MAPLEWOOD, NJ — If you headed ‘down the Shore’ this summer, you may have brushed up against a few horseshoe crabs on the beach, hardly giving a thought to these odd, distant relatives of spiders. Yet horseshoe crabs are 300-million-year-old living fossils that are so valuable that in the late 1990s they became the center of a perfect storm of competing interests.
On Sunday, Sept. 15, at 2 p.m., New Jersey environmentalist Tedor Whitman will be at Durand-Hedden House to explain why commercial fisheries, tourism officials, ornithologists, government agencies and pharmaceutical interests all fought to determine the use and future of these animals. Fortunately, the fate of the horseshoe crab fell into the hands of a resourceful biological technician and a handful of determined citizens.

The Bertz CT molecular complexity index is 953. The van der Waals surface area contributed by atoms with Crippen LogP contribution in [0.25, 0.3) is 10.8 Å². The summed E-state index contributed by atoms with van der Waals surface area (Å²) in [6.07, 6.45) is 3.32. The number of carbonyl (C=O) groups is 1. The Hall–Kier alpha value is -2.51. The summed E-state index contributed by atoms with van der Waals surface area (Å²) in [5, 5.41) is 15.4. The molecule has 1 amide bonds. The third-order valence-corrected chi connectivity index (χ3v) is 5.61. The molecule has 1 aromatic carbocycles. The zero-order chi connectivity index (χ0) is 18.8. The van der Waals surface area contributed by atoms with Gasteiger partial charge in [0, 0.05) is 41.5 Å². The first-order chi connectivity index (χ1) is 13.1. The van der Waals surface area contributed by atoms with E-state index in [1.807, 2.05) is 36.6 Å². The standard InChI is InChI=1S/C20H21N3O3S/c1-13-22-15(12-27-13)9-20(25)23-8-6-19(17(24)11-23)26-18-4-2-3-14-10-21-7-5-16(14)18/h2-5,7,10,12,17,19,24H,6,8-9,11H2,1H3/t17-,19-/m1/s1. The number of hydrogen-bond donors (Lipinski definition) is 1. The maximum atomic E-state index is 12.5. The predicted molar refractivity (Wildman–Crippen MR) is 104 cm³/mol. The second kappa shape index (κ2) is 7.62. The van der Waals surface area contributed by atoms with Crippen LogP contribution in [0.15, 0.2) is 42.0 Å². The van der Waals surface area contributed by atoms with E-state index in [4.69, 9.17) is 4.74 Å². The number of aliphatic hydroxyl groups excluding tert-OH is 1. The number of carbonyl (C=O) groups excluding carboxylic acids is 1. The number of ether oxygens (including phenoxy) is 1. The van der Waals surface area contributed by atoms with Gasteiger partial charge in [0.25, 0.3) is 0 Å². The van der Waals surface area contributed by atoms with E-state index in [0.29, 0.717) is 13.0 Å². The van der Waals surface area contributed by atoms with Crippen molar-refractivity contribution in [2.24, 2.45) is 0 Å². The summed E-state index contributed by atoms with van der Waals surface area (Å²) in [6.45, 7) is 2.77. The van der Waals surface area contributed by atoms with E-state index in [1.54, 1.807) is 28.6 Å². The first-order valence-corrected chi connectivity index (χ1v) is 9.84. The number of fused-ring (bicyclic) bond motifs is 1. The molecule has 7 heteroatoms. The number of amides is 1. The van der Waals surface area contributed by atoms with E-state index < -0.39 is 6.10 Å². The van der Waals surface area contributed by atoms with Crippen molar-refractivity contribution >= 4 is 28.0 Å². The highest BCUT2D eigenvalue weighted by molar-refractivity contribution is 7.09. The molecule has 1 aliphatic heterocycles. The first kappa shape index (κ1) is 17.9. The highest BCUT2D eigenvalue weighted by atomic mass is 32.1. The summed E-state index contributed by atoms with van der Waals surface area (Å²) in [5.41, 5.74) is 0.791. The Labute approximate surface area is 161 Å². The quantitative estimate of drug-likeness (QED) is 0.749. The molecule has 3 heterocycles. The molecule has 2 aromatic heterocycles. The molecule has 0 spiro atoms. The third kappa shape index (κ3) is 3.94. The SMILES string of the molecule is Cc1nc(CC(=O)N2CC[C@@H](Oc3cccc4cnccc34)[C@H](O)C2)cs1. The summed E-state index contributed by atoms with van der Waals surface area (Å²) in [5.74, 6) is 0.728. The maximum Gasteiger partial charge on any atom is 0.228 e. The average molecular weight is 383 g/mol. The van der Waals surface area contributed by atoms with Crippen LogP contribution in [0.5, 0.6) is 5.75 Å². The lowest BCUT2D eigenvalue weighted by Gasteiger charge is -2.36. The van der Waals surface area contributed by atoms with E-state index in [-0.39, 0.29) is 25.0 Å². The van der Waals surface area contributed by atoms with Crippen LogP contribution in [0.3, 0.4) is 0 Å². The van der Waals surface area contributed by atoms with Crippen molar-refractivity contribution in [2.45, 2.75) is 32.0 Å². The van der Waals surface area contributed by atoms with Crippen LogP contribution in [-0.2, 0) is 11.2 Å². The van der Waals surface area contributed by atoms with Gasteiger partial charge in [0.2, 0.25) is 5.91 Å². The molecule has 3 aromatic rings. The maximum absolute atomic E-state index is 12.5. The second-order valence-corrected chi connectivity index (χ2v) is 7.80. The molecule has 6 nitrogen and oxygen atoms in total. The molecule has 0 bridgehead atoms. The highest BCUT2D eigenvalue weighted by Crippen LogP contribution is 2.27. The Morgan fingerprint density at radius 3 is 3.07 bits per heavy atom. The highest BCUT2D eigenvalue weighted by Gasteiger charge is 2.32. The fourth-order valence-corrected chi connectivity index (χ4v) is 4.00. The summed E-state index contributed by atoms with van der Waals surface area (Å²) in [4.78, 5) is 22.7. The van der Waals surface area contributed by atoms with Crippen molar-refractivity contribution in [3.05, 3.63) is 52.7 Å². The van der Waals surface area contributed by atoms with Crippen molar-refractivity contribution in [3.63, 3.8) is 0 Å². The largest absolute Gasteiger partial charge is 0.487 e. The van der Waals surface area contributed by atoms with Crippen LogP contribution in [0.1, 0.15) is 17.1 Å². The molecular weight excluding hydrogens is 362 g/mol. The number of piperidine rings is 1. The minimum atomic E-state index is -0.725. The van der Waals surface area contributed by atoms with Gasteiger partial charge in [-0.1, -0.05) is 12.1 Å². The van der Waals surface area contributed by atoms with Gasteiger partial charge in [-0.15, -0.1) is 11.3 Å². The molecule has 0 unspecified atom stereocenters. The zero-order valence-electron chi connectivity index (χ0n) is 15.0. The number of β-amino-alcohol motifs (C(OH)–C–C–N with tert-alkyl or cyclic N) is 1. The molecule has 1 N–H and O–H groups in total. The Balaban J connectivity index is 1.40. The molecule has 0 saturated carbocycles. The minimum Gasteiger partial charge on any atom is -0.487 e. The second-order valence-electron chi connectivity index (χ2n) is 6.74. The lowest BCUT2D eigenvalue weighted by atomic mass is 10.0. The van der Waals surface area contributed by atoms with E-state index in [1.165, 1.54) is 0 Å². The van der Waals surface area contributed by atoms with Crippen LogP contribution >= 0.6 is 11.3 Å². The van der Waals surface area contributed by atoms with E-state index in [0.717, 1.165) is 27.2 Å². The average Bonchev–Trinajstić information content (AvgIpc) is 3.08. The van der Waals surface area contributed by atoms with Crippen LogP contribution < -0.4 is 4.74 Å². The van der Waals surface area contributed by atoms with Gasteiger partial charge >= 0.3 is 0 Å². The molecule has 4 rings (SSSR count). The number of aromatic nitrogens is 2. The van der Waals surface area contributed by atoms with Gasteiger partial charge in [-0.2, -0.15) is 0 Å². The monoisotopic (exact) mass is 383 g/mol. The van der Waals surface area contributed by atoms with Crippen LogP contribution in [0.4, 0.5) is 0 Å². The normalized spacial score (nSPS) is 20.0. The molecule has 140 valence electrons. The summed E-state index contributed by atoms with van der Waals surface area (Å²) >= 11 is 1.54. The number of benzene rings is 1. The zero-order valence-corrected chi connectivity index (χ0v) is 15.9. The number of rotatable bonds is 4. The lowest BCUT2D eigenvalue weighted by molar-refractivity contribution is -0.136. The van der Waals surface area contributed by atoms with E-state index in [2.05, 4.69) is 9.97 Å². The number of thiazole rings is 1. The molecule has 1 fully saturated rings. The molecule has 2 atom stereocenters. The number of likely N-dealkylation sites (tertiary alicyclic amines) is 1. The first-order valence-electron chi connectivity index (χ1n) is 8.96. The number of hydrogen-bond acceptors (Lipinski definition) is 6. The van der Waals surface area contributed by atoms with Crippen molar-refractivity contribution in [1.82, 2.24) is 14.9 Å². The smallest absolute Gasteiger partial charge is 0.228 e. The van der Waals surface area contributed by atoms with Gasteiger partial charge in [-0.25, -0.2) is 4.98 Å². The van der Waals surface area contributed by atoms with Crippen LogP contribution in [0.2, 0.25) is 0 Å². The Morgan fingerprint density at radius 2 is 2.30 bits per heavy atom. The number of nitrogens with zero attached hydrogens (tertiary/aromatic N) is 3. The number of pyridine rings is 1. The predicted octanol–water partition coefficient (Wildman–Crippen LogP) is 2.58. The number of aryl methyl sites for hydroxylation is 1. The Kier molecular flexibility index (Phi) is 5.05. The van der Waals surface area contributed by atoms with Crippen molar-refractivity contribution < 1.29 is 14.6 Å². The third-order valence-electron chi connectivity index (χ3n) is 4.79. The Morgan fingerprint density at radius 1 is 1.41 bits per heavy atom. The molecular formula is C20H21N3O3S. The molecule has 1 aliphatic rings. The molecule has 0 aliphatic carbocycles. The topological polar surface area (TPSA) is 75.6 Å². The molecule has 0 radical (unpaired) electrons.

Whitman is the executive director of the Cora Hartshorn Arboretum and Bird Sanctuary in Short Hills. He has more than 25 years of experience teaching and leading conservation programs across a wide range of U.S. ecosystems.
The event is free; donations are welcome. The Durand-Hedden House is located at 523 Ridgewood Road in Maplewood. For more information, contact 973-763-7712 or email@example.com.